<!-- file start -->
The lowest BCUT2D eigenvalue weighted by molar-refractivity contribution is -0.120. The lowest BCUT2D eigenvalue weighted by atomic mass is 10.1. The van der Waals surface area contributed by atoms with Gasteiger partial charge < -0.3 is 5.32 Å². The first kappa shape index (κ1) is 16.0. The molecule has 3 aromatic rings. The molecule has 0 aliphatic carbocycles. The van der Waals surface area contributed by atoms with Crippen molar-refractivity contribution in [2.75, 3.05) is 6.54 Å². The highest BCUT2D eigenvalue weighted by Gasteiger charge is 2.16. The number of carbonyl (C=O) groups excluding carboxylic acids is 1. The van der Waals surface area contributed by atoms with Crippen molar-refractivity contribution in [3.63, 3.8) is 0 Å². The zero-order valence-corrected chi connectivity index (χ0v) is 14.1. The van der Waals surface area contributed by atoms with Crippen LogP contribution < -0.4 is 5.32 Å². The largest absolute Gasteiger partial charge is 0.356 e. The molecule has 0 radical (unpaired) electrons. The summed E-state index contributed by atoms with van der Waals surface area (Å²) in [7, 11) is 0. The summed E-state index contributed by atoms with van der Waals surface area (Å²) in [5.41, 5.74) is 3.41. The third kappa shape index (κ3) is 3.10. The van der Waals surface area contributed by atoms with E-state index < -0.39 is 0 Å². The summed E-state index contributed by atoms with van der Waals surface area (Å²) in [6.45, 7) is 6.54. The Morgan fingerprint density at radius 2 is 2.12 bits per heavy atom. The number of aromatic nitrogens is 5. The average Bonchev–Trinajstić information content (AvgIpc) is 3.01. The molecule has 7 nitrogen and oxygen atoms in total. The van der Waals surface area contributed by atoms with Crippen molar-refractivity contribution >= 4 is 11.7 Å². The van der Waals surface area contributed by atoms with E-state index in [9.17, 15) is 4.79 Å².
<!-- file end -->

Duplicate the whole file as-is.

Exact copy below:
The lowest BCUT2D eigenvalue weighted by molar-refractivity contribution is -0.120. The lowest BCUT2D eigenvalue weighted by atomic mass is 10.1. The van der Waals surface area contributed by atoms with Gasteiger partial charge < -0.3 is 5.32 Å². The first kappa shape index (κ1) is 16.0. The molecule has 3 aromatic rings. The molecule has 0 aliphatic carbocycles. The van der Waals surface area contributed by atoms with Crippen molar-refractivity contribution in [2.75, 3.05) is 6.54 Å². The highest BCUT2D eigenvalue weighted by Gasteiger charge is 2.16. The number of carbonyl (C=O) groups excluding carboxylic acids is 1. The van der Waals surface area contributed by atoms with Crippen molar-refractivity contribution in [3.63, 3.8) is 0 Å². The zero-order valence-corrected chi connectivity index (χ0v) is 14.1. The van der Waals surface area contributed by atoms with Crippen LogP contribution < -0.4 is 5.32 Å². The largest absolute Gasteiger partial charge is 0.356 e. The molecule has 0 radical (unpaired) electrons. The summed E-state index contributed by atoms with van der Waals surface area (Å²) in [7, 11) is 0. The summed E-state index contributed by atoms with van der Waals surface area (Å²) in [5.41, 5.74) is 3.41. The third kappa shape index (κ3) is 3.10. The van der Waals surface area contributed by atoms with E-state index < -0.39 is 0 Å². The summed E-state index contributed by atoms with van der Waals surface area (Å²) in [6.45, 7) is 6.54. The Morgan fingerprint density at radius 2 is 2.12 bits per heavy atom. The number of aromatic nitrogens is 5. The average Bonchev–Trinajstić information content (AvgIpc) is 3.01. The molecule has 7 nitrogen and oxygen atoms in total. The van der Waals surface area contributed by atoms with Crippen molar-refractivity contribution >= 4 is 11.7 Å². The van der Waals surface area contributed by atoms with E-state index in [9.17, 15) is 4.79 Å².